By BILL VARIAN
Published July 27, 2007
The latest pitfall in the state's battle against skyrocketing property taxes is, quite simply, a matter of timing.
Already, we've heard about a quirk that might raise taxes this year for 100,000 Tampa Bay area homeowners who benefit from the 15-year-old Save Our Homes amendment, even though their property values have fallen.
Now, it turns out, the property tax "fix" approved by the Legislature last month contains another wrinkle that could raise tax rates.
The problem is timing. Lawmakers sought to fix the problem of taxes that had ballooned during a time of extraordinary increases in property values. But the fix is being imposed at a time when values are falling.
The bottom line: In communities where overall property tax revenues go down, local tax rates may go up.
"Under this scenario, local governments are allowed to receive the same revenue they received in the past year," said Tim Wilmath, director of appraisals for the Hillsborough County property appraiser. "So someone could end up with a higher tax bill than they did the year before, even though values are going down."
* * *
At their special session in June, lawmakers decided to sever the link between rising property values and higher government spending.
They capped the amount of property tax money city and county governments could raise. Basically, it would be anchored to the amount of revenue from the year before. The only increases would come from new construction and adjustments for inflation.
No matter how high property values soared, property taxes would not automatically rise with them.
The cap seemed to make good sense - as long as property values were going up.
But what if values go down?
Lower assessments should mean lower taxes. But remember, the budget is anchored to the previous year's revenue. Maintaining the same tax rate would mean lower revenue. So, local governments can raise tax rates to bring in as much revenue as the prior year.
And there's more.
Remember the part of the tax plan that allows governments to raise revenue to account for inflation?
Once again, governments can impose this cost (roughly 4 percent a year) on taxpayers even at a time of declining house values.
* * *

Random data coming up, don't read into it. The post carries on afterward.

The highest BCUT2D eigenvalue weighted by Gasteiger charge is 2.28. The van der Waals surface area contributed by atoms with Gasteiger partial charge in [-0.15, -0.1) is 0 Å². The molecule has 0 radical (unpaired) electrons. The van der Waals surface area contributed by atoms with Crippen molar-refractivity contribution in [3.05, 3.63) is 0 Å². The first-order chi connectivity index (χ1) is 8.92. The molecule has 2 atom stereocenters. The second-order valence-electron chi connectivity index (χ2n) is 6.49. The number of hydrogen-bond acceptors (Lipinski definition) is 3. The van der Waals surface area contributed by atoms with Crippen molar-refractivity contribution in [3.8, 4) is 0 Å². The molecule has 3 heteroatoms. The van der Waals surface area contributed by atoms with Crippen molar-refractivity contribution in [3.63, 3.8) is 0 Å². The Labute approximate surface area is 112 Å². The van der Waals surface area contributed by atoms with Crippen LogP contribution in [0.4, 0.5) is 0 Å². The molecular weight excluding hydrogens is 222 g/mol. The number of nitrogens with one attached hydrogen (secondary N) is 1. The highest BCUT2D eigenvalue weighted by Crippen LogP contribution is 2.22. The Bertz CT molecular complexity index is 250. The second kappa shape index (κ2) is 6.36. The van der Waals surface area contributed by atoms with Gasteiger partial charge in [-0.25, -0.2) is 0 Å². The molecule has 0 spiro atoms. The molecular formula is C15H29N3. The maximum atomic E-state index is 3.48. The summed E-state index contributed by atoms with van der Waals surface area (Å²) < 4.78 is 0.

While total assessed value of a county or city doesn't decline often, it has happened.
In the early 1990s, the entire Tampa Bay area was gripped by a recession in the commercial market and flat home sales. Overall values fell slightly in 1992 in the city of Tampa and in Pinellas County, and were nearly flat in Hillsborough County.
(A footnote in a House analysis of the Legislature's tax plan addresses what would have happened if the tax cap had been in effect back then. "During the weak real estate market of the 1990s, property taxes grew less than would have been allowed under the cap.")
"We do follow the market both ways," said Pinellas County Chief Deputy Property Appraiser Pam Dubov. "It just doesn't lead us to a decline very often."
Elected officials will not have to raise tax rates to make up for declining assessments. But if they don't, they'll be locking themselves into lower revenues for years to come.
"They've got us painted into a corner," says Pasco County Commission Chairwoman Ann Hildebrand. "Is there any money to keep the lights on?"
Still, raising tax rates may be hard to explain to the taxpayers.
"If the millage goes up, to taxpayers, that's a tax increase," said St. Petersburg City Council member Rene Flowers, who is president of the Florida League of Cities. "So the issue for elected officials, particularly in an election year, is do I want to raise the millage?
* * *
Of course, elected officials will face the question only if overall assessments drop for the whole community, and not just for some individuals.
Though the commercial market is holding strong, sale prices for homes in Pinellas so far this year are down 7 percent compared to last year, with condos down 8.3 percent. Hillsborough home sales prices are down about 2 percent. At least a half-dozen beach cities in Pinellas County have seen their overall property values decline, in part thanks to falling condo prices.
For Tampa Bay as a whole, home sale prices in June compared with last summer were down 6 percent. Statewide they were down 5 percent.
* * *
This story may give some readers a sense of deja vu.
The St. Petersburg Times reported earlier this month on a quirk in enforcement of the Save Our Homes amendment, which limits annual increases in taxable value to 3 percent on homesteaded properties.
Voters, tired of rising assessments, approved the amendment to keep people from being taxed out of their homes.
This year, however, more than 100,000 Tampa Bay area homeowners will see their assessed values go down.
But the state interprets Save Our Homes to mean that taxable values can rise up to the "cap" regardless, letting local governments "recapture" some of the savings homesteaders have enjoyed. Even as property values decline.